– Luc
    Apr 4 '14 at 9:04
  • $\begingroup$ well, I won't be surprised if this has been improved (perhaps even by Tits himself) - that's why I referred to the book that is more or less the state of the art. $\endgroup$ Apr 4 '14 at 19:03
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A comment on the metric aspect of the question.

In the case of the embedding of a polar space $X$ into a projective space $\tilde{X}$ described by Buekenhout and Cohen, hyperplanes in $X$ are sent to points in $\tilde{X}$, and points in $X$ are sent to subspaces in $\tilde{X}$ which are not hyperplanes (unless $X$ is already a projective space). In building terms, this translates to a (poset) embedding of $B$ into $\tilde{B}$ of type $A_n$, whose image contains vertices of type $1$, but no vertex of type $n$.

This cannot be an isometric embedding with respect to the CAT(1) metrics (even after rescaling), since opposite points in $B$ should be sent to opposite points in $\tilde{B}$, because of the non-uniqueness of geodesic segments between them. But the points in $\tilde{B}$ opposite to a vertex of type $1$ are vertices of type $n$.

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  • $\begingroup$ I'm not sure I fully understand the embedding in Buekenhout and Cohen. But I think, we just have to interpret it in the right way. (Again supposing that the projective space is of finite rank:) A point $x$ in $\tilde X$ in the image of the embedding is always accompanied by the orthogonal $x^\perp$ and $x\subset x^\perp$, so as metric spaces we should think of the image of an hyperplane in $X$ as the midpoint of the edge between $x$ and $x^\perp$. So in building terms, the image is me midpoint of an edge $1n$ and these have antipodes of the same type. $\endgroup$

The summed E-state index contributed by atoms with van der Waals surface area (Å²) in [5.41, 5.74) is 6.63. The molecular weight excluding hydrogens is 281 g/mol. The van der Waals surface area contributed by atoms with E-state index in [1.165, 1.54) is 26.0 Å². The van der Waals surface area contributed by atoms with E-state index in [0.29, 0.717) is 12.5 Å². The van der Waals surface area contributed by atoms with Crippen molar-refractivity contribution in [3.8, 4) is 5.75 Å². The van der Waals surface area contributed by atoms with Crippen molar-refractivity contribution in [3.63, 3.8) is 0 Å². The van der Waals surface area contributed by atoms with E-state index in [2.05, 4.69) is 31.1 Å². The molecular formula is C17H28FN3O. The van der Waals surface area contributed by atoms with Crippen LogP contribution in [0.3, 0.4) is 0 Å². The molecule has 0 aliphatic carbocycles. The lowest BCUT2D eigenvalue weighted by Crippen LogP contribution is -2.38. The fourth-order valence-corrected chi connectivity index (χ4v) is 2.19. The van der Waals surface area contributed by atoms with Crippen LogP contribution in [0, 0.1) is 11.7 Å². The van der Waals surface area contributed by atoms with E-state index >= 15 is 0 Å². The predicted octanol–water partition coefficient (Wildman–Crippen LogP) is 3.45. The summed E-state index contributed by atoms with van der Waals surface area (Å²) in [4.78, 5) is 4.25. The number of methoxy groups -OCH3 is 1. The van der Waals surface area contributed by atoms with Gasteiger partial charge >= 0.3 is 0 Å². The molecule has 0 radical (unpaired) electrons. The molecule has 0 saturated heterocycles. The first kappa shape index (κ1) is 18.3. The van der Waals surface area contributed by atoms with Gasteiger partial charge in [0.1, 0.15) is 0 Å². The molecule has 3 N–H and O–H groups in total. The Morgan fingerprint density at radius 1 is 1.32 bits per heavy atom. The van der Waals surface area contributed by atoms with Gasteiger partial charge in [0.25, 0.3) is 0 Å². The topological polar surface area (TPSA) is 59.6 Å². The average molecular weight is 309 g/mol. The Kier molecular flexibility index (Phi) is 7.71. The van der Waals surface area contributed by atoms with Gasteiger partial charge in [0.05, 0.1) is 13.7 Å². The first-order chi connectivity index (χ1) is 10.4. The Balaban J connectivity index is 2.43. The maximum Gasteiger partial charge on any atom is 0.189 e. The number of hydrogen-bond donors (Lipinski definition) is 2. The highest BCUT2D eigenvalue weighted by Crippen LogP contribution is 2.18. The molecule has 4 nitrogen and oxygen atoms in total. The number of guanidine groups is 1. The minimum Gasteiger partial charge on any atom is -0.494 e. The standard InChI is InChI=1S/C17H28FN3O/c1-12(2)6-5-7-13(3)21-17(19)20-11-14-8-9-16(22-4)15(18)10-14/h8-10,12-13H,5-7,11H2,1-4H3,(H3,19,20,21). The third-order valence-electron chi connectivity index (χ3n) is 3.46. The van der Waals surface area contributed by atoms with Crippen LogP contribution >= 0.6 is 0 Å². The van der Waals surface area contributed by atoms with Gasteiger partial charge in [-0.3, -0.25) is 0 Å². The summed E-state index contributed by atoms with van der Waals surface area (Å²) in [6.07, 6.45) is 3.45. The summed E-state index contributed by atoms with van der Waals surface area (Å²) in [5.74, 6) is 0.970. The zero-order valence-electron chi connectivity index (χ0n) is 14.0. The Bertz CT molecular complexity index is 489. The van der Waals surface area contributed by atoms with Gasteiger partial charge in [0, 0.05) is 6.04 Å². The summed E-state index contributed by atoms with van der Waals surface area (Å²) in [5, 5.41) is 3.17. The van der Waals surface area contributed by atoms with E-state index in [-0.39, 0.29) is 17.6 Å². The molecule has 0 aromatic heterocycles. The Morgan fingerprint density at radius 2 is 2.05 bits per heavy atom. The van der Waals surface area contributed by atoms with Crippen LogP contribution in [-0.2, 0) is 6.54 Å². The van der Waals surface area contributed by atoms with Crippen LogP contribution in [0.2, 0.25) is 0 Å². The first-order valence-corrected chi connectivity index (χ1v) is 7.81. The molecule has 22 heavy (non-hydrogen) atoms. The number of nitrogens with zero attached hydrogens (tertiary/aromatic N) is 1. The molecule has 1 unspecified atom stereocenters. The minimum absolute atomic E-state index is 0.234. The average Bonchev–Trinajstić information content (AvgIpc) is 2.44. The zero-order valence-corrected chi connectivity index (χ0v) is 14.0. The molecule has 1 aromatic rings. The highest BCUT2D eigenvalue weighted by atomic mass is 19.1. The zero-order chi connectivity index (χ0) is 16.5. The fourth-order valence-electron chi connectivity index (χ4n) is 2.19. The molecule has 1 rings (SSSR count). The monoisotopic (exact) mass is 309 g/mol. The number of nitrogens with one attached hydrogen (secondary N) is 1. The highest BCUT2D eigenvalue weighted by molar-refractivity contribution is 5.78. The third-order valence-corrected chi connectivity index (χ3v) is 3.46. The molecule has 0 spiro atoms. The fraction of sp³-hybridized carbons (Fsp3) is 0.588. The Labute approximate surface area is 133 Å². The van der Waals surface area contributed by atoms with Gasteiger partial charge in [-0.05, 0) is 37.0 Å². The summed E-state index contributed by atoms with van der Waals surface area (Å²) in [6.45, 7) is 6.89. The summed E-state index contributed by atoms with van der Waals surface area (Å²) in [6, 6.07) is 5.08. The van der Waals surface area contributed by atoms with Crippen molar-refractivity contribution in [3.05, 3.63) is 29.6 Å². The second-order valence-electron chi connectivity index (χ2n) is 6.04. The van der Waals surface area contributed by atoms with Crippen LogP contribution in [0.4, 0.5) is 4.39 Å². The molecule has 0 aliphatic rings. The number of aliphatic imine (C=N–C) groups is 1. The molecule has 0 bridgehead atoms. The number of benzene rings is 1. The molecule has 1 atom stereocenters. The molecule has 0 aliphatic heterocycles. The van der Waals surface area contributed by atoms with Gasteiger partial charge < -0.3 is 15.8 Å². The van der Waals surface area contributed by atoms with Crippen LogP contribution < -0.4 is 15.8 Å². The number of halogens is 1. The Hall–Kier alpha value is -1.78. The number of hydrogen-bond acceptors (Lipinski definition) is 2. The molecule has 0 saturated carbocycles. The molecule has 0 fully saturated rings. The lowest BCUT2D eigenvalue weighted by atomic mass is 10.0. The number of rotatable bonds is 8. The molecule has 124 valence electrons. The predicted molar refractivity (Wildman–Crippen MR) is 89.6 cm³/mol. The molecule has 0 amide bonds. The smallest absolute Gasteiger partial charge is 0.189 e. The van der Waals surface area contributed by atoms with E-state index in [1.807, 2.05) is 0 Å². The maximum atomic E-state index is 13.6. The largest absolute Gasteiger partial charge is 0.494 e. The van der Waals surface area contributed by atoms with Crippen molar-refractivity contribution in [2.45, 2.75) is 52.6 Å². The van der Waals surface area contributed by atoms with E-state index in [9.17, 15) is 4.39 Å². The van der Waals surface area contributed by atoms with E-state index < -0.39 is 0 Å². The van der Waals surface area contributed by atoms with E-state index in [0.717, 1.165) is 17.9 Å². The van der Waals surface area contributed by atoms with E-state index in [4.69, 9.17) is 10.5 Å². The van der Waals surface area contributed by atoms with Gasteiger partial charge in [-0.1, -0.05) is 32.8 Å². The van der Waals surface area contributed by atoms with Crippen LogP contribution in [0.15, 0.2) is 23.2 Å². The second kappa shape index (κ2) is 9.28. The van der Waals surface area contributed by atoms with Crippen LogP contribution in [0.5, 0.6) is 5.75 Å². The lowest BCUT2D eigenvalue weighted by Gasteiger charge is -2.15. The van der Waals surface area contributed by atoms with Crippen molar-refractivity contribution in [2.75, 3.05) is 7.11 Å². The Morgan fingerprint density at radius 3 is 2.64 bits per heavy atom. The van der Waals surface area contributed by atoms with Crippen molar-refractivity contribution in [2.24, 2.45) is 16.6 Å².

– Luc
    Apr 4 '14 at 16:08
  • $\begingroup$ The easiest example is the embedding of the building $B$ of $Sp(2 \times 2,\mathbb{K})$ into the building $\tilde{B}$ of $PGL(6,\mathbb{K})$: an isotropic plane $P$ in $\mathbb{K}^4$ is sent to the line $\Lambda^2 P$ in $\Lambda^2 \mathbb{K}^4 \simeq \mathbb{K}^6$, and an isotropic line $L$ in $\mathbb{K}^4$ is sent to the $3$-plane $\Lambda^2 L^\perp$ in $\Lambda^2 \mathbb{K}^4$. In particular, if $L \subset P$, the distances are not preserved: $d_B(L,P)=\frac{\pi}{4}$ and $d_{\tilde{B}}(\Lambda^2 L,\Lambda^2P)=arccos(\sqrt{1/3})$. $\endgroup$ Apr 7 '14 at 11:08
  • $\begingroup$ So this is what the embedding does? Why just not take $Sp(4)\hookrightarrow GL(4)$? $\endgroup$
    – Luc
    Apr 7 '14 at 12:50
  • $\begingroup$ If you take $Sp(4) \hookrightarrow GL(4)$, you will obtain a cellular embedding from the building of $Sp(4)$ into the building of $GL(4)$, which will not be locally isometric : the length of the edges are different, and the image of the geodesic bewteen two non-opposite isotropic planes will not be a geodesic in the building of $GL(4)$. However, if you take $SL(2) \times SL(2) \hookrightarrow SL(4)$ for instance, there you will get an isometric embedding of the buildings (not simplicial). I think a necessary condition is that the root system of one group is a subroot system of the other one. $\endgroup$ Apr 8 '14 at 5:48
  • $\begingroup$ Yes, that was my point in my first comment. Using $Sp(4)\hookrightarrow GL(4)$ the image of an isotropic plane $P\subset \mathbb{K}^4$ should be $P$ and the image of an isotropic line $L$ should be the midpoint of the edge $L\subset L^\perp$. This is an isometric embedding. $\endgroup$
    – Luc
    Apr 8 '14 at 6:52